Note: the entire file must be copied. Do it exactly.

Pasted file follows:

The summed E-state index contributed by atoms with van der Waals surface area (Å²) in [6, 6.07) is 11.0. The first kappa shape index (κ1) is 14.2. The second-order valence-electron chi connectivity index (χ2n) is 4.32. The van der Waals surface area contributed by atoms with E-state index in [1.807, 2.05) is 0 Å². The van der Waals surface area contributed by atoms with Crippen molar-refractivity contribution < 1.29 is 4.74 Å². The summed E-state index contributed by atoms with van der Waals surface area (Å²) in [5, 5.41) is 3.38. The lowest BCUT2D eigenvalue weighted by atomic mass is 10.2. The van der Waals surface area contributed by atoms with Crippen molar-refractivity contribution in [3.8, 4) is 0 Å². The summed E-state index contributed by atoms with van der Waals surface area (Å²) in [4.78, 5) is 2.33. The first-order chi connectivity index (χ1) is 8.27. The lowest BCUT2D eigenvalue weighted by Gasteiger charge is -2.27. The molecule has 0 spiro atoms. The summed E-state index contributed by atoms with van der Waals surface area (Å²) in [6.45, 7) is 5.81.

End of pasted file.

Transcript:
The summed E-state index contributed by atoms with van der Waals surface area (Å²) in [6, 6.07) is 11.0. The first kappa shape index (κ1) is 14.2. The second-order valence-electron chi connectivity index (χ2n) is 4.32. The van der Waals surface area contributed by atoms with E-state index in [1.807, 2.05) is 0 Å². The van der Waals surface area contributed by atoms with Crippen molar-refractivity contribution < 1.29 is 4.74 Å². The summed E-state index contributed by atoms with van der Waals surface area (Å²) in [5, 5.41) is 3.38. The lowest BCUT2D eigenvalue weighted by atomic mass is 10.2. The van der Waals surface area contributed by atoms with Crippen molar-refractivity contribution in [3.8, 4) is 0 Å². The summed E-state index contributed by atoms with van der Waals surface area (Å²) in [4.78, 5) is 2.33. The first-order chi connectivity index (χ1) is 8.27. The lowest BCUT2D eigenvalue weighted by Gasteiger charge is -2.27. The molecule has 0 spiro atoms. The summed E-state index contributed by atoms with van der Waals surface area (Å²) in [6.45, 7) is 5.81.